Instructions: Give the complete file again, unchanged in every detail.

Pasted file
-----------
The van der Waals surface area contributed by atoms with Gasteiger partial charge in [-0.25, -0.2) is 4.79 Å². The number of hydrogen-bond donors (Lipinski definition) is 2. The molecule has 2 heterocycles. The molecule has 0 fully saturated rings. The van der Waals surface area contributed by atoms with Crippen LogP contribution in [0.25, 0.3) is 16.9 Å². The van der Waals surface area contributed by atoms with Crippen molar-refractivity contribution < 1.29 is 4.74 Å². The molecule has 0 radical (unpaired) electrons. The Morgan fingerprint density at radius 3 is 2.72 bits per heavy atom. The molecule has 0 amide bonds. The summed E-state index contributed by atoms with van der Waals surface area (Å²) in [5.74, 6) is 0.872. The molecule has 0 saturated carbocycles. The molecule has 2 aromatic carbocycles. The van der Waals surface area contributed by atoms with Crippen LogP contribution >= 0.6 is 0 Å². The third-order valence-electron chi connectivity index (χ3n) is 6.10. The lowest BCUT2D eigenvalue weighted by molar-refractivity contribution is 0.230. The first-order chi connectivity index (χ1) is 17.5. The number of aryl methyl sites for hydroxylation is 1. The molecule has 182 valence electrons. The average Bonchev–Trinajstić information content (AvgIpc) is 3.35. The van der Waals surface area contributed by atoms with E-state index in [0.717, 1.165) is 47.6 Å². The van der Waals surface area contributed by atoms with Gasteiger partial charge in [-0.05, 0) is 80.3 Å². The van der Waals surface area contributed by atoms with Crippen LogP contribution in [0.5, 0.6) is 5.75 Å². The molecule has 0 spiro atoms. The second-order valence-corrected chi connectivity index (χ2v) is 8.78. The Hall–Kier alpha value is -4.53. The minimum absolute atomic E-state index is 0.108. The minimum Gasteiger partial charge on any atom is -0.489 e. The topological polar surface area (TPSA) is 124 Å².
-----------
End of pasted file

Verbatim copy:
The van der Waals surface area contributed by atoms with Gasteiger partial charge in [-0.25, -0.2) is 4.79 Å². The number of hydrogen-bond donors (Lipinski definition) is 2. The molecule has 2 heterocycles. The molecule has 0 fully saturated rings. The van der Waals surface area contributed by atoms with Crippen LogP contribution in [0.25, 0.3) is 16.9 Å². The van der Waals surface area contributed by atoms with Crippen molar-refractivity contribution < 1.29 is 4.74 Å². The molecule has 0 radical (unpaired) electrons. The Morgan fingerprint density at radius 3 is 2.72 bits per heavy atom. The molecule has 0 amide bonds. The summed E-state index contributed by atoms with van der Waals surface area (Å²) in [5.74, 6) is 0.872. The molecule has 0 saturated carbocycles. The molecule has 2 aromatic carbocycles. The van der Waals surface area contributed by atoms with Crippen LogP contribution >= 0.6 is 0 Å². The third-order valence-electron chi connectivity index (χ3n) is 6.10. The lowest BCUT2D eigenvalue weighted by molar-refractivity contribution is 0.230. The first-order chi connectivity index (χ1) is 17.5. The number of aryl methyl sites for hydroxylation is 1. The molecule has 182 valence electrons. The average Bonchev–Trinajstić information content (AvgIpc) is 3.35. The van der Waals surface area contributed by atoms with E-state index in [0.717, 1.165) is 47.6 Å². The van der Waals surface area contributed by atoms with Gasteiger partial charge in [-0.05, 0) is 80.3 Å². The van der Waals surface area contributed by atoms with Crippen LogP contribution in [0.5, 0.6) is 5.75 Å². The molecule has 0 spiro atoms. The second-order valence-corrected chi connectivity index (χ2v) is 8.78. The Hall–Kier alpha value is -4.53. The minimum absolute atomic E-state index is 0.108. The minimum Gasteiger partial charge on any atom is -0.489 e. The topological polar surface area (TPSA) is 124 Å².